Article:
Many experimental and numerical results inferred that the Young’s modulus of a SWNT is between 0.95~5.5 TPa, and approaches that of a sheet of graphene. We employ MD simulations, that is suitable to simulate nanoscale thermal noise of a SWNT, and utilize the classical vibration formula of macroscale cantilever as shown in equation (1) to investigate the Young’s modulus of a SWNT. We succeed in predicting reasonable Young’s modulus of a SWNT by examining its chiral vector, diameter, length and temperature. Our results are in agreement with previous studies.
(1)

Figure 5 Variation of σ2 as function of L3 for (14, 0) SWNT at temperatures of T=500K (short dash), 1000K (long dash), and 1500K (solid), respectively.

Through the standard deviation σ of the vibrating cantilever, we are able to describe the transverse amplitude u of a cantilever beam of a SWNT under constant temperature. In the equation (1), L is the length of a SWNT, k the Boltzmann constant, Y the Young’s modulus, δ the tube wall thickness (δ = 0.34 nm) and R the tube radius. In this study, the standard deviation results are calculated on the basis of more than 500 periods of the tube’s thermal vibration. The interaction between Young’s modulus and diameter, length, and temperature can be investigated in a similar manner. In equation (1), the Young’s modulus of a SWNT can be inversely obtained from the parameters of temperature T, the tube’s length L and the tube’s radius R. Here the term 1+(δ/2R) 2 can be regarded as a constant between 1 and 2, and can be calculated since σ2 and δ are given. Figure 5 indicates that the Young’s modulus of a SWNT has no relationship with the tube’s length form the variation of σ2 as function of L3.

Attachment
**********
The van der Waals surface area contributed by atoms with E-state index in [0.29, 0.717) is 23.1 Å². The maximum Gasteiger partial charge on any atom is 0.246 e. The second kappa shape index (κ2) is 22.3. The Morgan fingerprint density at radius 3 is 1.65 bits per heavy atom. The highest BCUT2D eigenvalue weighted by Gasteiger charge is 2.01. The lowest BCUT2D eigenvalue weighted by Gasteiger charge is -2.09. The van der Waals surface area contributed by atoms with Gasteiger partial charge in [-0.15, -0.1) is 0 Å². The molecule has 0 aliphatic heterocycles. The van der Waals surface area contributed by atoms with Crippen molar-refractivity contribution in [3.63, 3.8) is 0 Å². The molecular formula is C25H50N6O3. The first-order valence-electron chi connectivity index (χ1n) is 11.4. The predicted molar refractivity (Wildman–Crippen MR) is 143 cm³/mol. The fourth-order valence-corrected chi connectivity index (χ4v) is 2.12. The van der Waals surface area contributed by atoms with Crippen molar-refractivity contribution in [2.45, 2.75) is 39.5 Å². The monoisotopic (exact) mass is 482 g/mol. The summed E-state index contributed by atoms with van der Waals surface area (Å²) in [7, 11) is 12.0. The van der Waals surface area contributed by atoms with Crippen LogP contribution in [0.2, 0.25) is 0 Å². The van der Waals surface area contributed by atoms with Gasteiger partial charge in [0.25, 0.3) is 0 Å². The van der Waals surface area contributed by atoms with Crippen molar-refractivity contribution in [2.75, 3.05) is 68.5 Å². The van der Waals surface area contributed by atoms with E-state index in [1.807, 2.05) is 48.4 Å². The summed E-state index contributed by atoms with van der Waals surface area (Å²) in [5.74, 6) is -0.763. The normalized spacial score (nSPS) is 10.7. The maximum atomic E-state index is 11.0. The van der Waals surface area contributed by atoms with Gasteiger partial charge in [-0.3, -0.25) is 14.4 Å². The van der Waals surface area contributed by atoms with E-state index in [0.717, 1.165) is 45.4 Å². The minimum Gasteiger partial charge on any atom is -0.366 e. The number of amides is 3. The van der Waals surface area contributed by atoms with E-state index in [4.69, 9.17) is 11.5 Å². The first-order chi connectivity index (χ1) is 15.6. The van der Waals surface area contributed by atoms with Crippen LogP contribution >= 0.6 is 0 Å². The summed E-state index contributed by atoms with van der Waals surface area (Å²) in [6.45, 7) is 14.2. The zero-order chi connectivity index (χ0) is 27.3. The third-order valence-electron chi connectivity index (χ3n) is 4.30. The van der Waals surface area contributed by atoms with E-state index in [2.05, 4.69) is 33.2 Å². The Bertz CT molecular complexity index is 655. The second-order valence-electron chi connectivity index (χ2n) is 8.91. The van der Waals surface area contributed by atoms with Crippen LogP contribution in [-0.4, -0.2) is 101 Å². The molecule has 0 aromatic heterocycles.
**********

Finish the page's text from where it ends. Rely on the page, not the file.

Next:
Figure 6 shows that the Young’s modulus of a SWNT increases with decreasing the tube’s diameter, and approaches gradually that of a sheet of graphene when the tube’s diameter increases. Figure 7 indicates that the Young’s modulus of a SWNT has no relationship with the chirality structure of a SWNT. The Young’s modulus of a SWNT is a constant at lower temperatures, but that decreases sharply with increasing temperature beyond 1000K, and hence the SWNT softens. However, the trend alleviates when the temperature approaches 1800K and beyond. Even though the Young’s modulus of a SWNT decreases, it is still higher than other materials, in the range of 1~1.5 TPa. Further, from statistical analysis, figure 8 shows that the variance of the angular correlation function is used to understand why the SWNT’s soften. Moreover, we can confirm that 1100K is the transformation temperature of a SWNT.
Figure 6 The distribution curve of Young’s Moduli from (7,0) to (29,0) shown on the curve fitted by hollow circles. In the top left of the figure, they are simulated by the results including quantum effect. The dotted line indicates the Young’s modulus of graphene. Others results are from previous experimental or simulated data.
Figure 7 The Young’s Modulus of a SWNT is independent of its structure, as shown (5,5) and (9,0) nearly overlapped. The Young’s Modulus of a SWNT is a constant under lower temperature. It is independent of its length, temperature and chiral vector, however, it soften beyond 1000K.

Figure 8 The structural transformation temperature of a SWNT, 1100K, can be verified by the angular correlation function. In the figure, the solid line indicates the relation between the angular correlation function and temperature of a (7,0). The long dash line indicates that of (14,0) and the short dash line does that of a (21,0), respectively.

The new finding confirms that the softening phenomena of a SWNT at higher temperature and the transformation temperature of a SWNT. Our results utilize the macroscale experimentally measurable parameters, including temperature, the length, the amplitude of thermal noise and the SWNT’s diameter, to accurately predict the Young’s modulus of a SWNT, that is nanoscale and in the immeasurable realm.